In the early 1990s, so the story goes, Susan Weber—bypassed for a director position at her alma mater Cooper-Hewitt—set out to establish her own school, slapping down a cool $20 million, and the Bard Graduate Center was born. In only a few years, a New York Times profile declared she’d joined the ranks of pioneering women in the arts (Gertrude Vanderbilt Whitney for the Whitney Museum; Abby Aldrich Rockefeller for the Museum of Modern Art), and rightly so. Not only did she found the school, Weber made a successful case for decorative art as a topic of scholarly study.
Weber, who received a Ph.D. from London’s Royal College of Art, remains director of the Bard school, and though her speciality is in British decorative arts and design of the 18th and 19th centuries, her personal interests are as broad as the school’s course offerings—from Swedish wooden toys to Chinese cloisonné.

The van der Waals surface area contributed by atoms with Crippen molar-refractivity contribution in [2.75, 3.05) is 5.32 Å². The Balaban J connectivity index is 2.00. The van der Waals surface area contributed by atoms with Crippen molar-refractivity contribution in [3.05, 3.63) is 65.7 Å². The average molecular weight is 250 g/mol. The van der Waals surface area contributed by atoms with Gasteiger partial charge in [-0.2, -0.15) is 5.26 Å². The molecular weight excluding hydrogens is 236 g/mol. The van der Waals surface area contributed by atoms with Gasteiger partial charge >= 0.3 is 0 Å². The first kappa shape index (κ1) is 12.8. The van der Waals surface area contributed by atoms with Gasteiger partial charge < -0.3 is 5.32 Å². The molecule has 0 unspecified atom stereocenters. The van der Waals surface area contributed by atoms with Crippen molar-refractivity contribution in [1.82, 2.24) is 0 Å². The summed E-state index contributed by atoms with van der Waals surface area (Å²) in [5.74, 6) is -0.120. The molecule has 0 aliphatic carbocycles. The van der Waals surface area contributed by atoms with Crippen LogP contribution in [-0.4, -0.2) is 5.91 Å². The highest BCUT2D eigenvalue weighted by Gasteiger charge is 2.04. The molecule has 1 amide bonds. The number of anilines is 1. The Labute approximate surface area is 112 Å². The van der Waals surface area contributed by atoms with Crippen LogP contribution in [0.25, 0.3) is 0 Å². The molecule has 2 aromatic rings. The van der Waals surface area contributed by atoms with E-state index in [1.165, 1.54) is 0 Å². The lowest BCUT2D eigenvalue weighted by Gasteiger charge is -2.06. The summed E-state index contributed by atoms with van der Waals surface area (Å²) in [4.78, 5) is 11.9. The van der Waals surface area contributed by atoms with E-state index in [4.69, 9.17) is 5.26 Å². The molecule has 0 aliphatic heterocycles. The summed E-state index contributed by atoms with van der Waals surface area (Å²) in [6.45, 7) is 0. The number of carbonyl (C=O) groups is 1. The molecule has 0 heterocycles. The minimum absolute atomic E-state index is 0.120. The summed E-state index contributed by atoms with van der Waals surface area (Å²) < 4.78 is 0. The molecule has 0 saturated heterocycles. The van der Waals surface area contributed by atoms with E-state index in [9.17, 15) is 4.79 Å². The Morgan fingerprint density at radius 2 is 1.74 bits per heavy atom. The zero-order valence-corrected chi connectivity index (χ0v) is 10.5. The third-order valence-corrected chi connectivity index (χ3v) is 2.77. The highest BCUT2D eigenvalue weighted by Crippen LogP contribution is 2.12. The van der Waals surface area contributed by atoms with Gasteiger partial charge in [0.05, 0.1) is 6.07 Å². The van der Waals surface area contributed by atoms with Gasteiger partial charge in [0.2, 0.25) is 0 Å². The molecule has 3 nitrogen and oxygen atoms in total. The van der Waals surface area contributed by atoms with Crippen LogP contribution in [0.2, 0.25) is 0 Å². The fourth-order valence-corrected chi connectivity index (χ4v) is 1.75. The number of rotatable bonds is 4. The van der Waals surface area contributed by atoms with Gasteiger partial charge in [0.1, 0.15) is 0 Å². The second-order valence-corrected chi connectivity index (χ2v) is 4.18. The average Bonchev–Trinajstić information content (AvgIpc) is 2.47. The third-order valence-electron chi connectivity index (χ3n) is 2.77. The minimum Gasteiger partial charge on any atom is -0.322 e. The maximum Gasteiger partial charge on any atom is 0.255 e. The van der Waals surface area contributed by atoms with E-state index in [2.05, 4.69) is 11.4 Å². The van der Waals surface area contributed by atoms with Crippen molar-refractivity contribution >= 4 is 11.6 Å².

Following the recent sale of her Upper East Side townhouse, Weber is setting up shop at this week’s Collective Design
fair, mounting a special installation
of 20th-century furniture and design from her own collection for the first time. Highlights include a Ruhlmann settee
and writing table
, and sales‚ projected at around $3 million—will go toward Bard’s scholarship fund. Weber is co-curating the exhibition, titled “Decades of Design,” with the help of Benoist F. Drut, co-owner of Maison Gerard
, and it all takes shape inside a living room designed by architect David Mann.
In advance of the design fair, we asked Weber to point to the top nine works that have caught her eye.